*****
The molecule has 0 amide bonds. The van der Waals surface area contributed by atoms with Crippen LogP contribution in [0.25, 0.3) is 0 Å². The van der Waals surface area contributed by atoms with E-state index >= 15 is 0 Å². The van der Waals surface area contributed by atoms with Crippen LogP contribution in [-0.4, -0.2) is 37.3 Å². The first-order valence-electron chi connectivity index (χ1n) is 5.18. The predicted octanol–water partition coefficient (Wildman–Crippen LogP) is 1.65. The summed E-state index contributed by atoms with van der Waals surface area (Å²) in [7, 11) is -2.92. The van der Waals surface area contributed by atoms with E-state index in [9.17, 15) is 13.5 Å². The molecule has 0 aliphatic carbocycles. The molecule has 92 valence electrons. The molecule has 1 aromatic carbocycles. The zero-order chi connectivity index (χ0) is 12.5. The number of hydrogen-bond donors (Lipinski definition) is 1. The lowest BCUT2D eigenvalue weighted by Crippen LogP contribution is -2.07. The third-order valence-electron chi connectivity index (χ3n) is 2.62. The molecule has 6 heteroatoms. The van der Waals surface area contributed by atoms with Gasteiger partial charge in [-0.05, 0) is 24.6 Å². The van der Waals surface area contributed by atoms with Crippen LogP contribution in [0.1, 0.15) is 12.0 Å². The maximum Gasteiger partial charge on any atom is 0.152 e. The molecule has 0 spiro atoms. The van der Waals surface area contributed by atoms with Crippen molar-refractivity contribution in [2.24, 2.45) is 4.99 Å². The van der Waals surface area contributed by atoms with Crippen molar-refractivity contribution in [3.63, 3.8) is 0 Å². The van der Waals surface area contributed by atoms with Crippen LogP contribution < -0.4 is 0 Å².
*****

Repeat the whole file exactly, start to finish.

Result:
The molecule has 0 amide bonds. The van der Waals surface area contributed by atoms with Crippen LogP contribution in [0.25, 0.3) is 0 Å². The van der Waals surface area contributed by atoms with E-state index >= 15 is 0 Å². The van der Waals surface area contributed by atoms with Crippen LogP contribution in [-0.4, -0.2) is 37.3 Å². The first-order valence-electron chi connectivity index (χ1n) is 5.18. The predicted octanol–water partition coefficient (Wildman–Crippen LogP) is 1.65. The summed E-state index contributed by atoms with van der Waals surface area (Å²) in [7, 11) is -2.92. The van der Waals surface area contributed by atoms with E-state index in [9.17, 15) is 13.5 Å². The molecule has 0 aliphatic carbocycles. The molecule has 92 valence electrons. The molecule has 1 aromatic carbocycles. The zero-order chi connectivity index (χ0) is 12.5. The number of hydrogen-bond donors (Lipinski definition) is 1. The lowest BCUT2D eigenvalue weighted by Crippen LogP contribution is -2.07. The third-order valence-electron chi connectivity index (χ3n) is 2.62. The molecule has 6 heteroatoms. The van der Waals surface area contributed by atoms with Gasteiger partial charge in [-0.05, 0) is 24.6 Å². The van der Waals surface area contributed by atoms with Crippen LogP contribution in [0.1, 0.15) is 12.0 Å². The maximum Gasteiger partial charge on any atom is 0.152 e. The molecule has 0 spiro atoms. The van der Waals surface area contributed by atoms with Crippen molar-refractivity contribution in [2.24, 2.45) is 4.99 Å². The van der Waals surface area contributed by atoms with Crippen molar-refractivity contribution in [3.63, 3.8) is 0 Å². The van der Waals surface area contributed by atoms with Crippen LogP contribution < -0.4 is 0 Å².